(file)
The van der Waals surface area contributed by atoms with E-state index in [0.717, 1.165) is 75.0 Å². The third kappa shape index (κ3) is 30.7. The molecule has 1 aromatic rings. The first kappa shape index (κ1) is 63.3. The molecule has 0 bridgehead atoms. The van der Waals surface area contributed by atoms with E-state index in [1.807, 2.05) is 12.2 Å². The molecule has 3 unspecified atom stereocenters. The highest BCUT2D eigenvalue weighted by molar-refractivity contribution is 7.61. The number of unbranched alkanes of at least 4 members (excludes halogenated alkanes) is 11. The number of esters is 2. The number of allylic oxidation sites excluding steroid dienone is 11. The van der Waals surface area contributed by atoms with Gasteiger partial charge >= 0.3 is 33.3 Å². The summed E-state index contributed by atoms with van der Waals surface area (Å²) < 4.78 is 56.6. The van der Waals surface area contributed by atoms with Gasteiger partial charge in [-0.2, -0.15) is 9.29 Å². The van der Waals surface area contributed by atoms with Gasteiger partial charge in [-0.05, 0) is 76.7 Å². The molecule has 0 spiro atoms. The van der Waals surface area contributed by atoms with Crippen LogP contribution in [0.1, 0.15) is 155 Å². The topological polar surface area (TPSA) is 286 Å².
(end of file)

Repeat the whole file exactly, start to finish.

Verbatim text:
The van der Waals surface area contributed by atoms with E-state index in [0.717, 1.165) is 75.0 Å². The third kappa shape index (κ3) is 30.7. The molecule has 1 aromatic rings. The first kappa shape index (κ1) is 63.3. The molecule has 0 bridgehead atoms. The van der Waals surface area contributed by atoms with E-state index in [1.807, 2.05) is 12.2 Å². The molecule has 3 unspecified atom stereocenters. The highest BCUT2D eigenvalue weighted by molar-refractivity contribution is 7.61. The number of unbranched alkanes of at least 4 members (excludes halogenated alkanes) is 11. The number of esters is 2. The number of allylic oxidation sites excluding steroid dienone is 11. The van der Waals surface area contributed by atoms with Gasteiger partial charge >= 0.3 is 33.3 Å². The summed E-state index contributed by atoms with van der Waals surface area (Å²) < 4.78 is 56.6. The van der Waals surface area contributed by atoms with Gasteiger partial charge in [-0.2, -0.15) is 9.29 Å². The van der Waals surface area contributed by atoms with Gasteiger partial charge in [-0.05, 0) is 76.7 Å². The molecule has 0 spiro atoms. The van der Waals surface area contributed by atoms with Crippen LogP contribution in [0.1, 0.15) is 155 Å². The topological polar surface area (TPSA) is 286 Å².